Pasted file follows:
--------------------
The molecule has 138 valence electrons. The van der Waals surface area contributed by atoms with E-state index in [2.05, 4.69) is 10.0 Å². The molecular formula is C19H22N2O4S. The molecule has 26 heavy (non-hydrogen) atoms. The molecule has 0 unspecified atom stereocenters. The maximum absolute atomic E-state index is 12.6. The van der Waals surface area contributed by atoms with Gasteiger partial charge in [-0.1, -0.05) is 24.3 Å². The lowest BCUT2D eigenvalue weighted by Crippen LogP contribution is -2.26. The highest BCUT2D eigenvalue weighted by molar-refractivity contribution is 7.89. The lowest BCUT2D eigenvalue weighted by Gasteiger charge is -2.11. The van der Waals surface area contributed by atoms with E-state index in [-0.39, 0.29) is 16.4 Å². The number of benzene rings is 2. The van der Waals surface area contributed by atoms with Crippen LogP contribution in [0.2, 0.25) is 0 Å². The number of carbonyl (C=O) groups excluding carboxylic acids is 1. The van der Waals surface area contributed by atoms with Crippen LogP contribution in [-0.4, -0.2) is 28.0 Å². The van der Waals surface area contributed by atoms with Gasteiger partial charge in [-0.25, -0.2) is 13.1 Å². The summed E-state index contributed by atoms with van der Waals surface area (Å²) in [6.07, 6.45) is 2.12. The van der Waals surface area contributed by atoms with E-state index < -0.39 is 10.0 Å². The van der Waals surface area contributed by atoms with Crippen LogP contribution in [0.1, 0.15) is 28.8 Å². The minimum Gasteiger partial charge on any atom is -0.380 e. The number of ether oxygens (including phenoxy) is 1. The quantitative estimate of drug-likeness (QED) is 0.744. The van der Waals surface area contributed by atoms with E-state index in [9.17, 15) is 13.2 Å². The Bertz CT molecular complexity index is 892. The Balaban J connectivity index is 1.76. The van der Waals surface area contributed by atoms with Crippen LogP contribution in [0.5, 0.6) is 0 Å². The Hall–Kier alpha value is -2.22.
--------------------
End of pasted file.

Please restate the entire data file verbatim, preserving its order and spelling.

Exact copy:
The molecule has 138 valence electrons. The van der Waals surface area contributed by atoms with E-state index in [2.05, 4.69) is 10.0 Å². The molecular formula is C19H22N2O4S. The molecule has 26 heavy (non-hydrogen) atoms. The molecule has 0 unspecified atom stereocenters. The maximum absolute atomic E-state index is 12.6. The van der Waals surface area contributed by atoms with Gasteiger partial charge in [-0.1, -0.05) is 24.3 Å². The lowest BCUT2D eigenvalue weighted by Crippen LogP contribution is -2.26. The highest BCUT2D eigenvalue weighted by molar-refractivity contribution is 7.89. The lowest BCUT2D eigenvalue weighted by Gasteiger charge is -2.11. The van der Waals surface area contributed by atoms with E-state index in [-0.39, 0.29) is 16.4 Å². The number of benzene rings is 2. The van der Waals surface area contributed by atoms with Crippen LogP contribution in [0.2, 0.25) is 0 Å². The number of carbonyl (C=O) groups excluding carboxylic acids is 1. The van der Waals surface area contributed by atoms with Crippen LogP contribution in [-0.4, -0.2) is 28.0 Å². The van der Waals surface area contributed by atoms with Gasteiger partial charge in [-0.25, -0.2) is 13.1 Å². The summed E-state index contributed by atoms with van der Waals surface area (Å²) in [6.07, 6.45) is 2.12. The van der Waals surface area contributed by atoms with E-state index < -0.39 is 10.0 Å². The van der Waals surface area contributed by atoms with Crippen LogP contribution in [0.1, 0.15) is 28.8 Å². The minimum Gasteiger partial charge on any atom is -0.380 e. The number of ether oxygens (including phenoxy) is 1. The quantitative estimate of drug-likeness (QED) is 0.744. The van der Waals surface area contributed by atoms with E-state index in [9.17, 15) is 13.2 Å². The Bertz CT molecular complexity index is 892. The Balaban J connectivity index is 1.76. The van der Waals surface area contributed by atoms with Crippen LogP contribution in [0.5, 0.6) is 0 Å². The Hall–Kier alpha value is -2.22.